• g) Lower electrode into gently stirred pH 4.00 buffer and allow to stabilise.
  • h) After 1 - 2 minutes adjust the slope control on the pH meter to the appropriate temperature corrected value.
    NOTE: Many modern microprocessor controlled pH meters have automatic buffer recognition.
    Please consult the instrument manual for specific adjustment information.
  • i) Rinse the electrode and repeat stages c) to h) to confirm calibration.
  • j) Rinse the electrode and lower into pH 5.00 buffer.
  • k) After stabilising, record the reading in pH 5.00 buffer.
  • l) Between measurements in the sample, rinse and lower the electrode into the control buffer (pH 5.00) for comparison with the recorded reading (remember to check temperature pH versus pH values).

Section 5: Care and Maintenance of Electrodes

By following this advice, it is possible to significantly increase the expected life of an electrode and also to improve the quality of measurement results.

  • pH electrodes must always be stored wet. There are many opinions on which storage solution is the best. Russell Mainstream electrodes are all supplied soaked in a saturated KCl solution with the exception of double junction electrodes which are stored in the appropriate refill electrolyte for their application.
  • For short term storage, soak the electrode in KCl.
  • For long term storage, fill the soaking boot, fit over the end of the electrode and seal with parafilm.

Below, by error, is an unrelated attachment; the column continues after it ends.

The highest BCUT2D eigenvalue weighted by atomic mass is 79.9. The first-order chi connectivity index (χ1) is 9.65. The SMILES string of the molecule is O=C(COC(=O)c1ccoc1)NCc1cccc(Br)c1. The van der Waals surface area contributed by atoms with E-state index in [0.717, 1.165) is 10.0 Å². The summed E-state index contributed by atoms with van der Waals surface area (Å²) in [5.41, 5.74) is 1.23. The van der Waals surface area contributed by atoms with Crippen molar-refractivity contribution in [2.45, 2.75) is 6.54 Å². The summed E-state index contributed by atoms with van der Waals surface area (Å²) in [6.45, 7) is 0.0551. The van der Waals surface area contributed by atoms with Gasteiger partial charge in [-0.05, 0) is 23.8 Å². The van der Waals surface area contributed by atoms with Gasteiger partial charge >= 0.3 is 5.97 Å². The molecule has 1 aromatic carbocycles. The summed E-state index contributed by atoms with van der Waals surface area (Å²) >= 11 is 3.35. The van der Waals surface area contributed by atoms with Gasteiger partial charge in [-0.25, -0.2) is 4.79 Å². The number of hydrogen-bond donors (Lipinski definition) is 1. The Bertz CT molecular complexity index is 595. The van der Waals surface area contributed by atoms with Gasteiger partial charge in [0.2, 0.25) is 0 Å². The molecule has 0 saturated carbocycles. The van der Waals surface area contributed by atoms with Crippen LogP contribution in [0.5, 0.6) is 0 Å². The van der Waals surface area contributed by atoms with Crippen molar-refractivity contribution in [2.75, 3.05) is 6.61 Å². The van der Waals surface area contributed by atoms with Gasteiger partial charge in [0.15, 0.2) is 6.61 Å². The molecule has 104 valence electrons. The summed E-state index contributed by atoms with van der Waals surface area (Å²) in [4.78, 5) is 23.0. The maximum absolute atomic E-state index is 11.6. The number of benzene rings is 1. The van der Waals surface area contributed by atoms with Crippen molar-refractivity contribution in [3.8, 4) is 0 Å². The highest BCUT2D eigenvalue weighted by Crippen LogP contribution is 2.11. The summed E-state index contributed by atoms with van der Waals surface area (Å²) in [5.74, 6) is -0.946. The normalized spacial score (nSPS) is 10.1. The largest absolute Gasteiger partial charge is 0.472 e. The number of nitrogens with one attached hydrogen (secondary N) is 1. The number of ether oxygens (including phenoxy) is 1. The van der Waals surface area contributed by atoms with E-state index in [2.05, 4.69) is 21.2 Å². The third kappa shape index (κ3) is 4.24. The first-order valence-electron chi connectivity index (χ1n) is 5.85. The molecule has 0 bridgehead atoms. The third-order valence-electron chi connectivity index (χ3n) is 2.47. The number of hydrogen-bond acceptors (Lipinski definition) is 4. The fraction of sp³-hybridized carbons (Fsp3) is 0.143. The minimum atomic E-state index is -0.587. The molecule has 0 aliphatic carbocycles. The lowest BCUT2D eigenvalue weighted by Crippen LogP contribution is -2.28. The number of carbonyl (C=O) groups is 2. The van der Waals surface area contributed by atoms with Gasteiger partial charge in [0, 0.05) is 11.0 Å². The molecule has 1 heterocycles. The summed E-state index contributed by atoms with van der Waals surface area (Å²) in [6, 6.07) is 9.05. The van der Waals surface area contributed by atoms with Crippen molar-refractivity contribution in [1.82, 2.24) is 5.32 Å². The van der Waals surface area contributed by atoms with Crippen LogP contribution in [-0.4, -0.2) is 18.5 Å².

• Electrodes should never be stored in any of the following liquids:
    Deionised water, sample solutions, solvents, hydrochloric acid, pH buffers containing mercury based preservatives.
  • Sensing tips should always be rinsed after use.
  • Reference cells should always be kept regularly topped up with electrolyte.
  • Connectors must be kept clean and dry.
  • If the electrode needs to be cleaned physically, always use soft tissue soaked in a mild detergent or propanol.
  • Regularly inspect the glass pH sensitive membrane for cracks or chips.
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Introduction to Conductivity


Conductivity is the ability of a material to conduct electric current. The principle by which instruments measure conductivity is simple - two plates are placed in the sample, a potential is applied across the plates (normally a sine wave voltage), and the current is measured. Conductivity (G), the inverse of resistivity (R) is determined from the voltage and current values according to Ohm's law.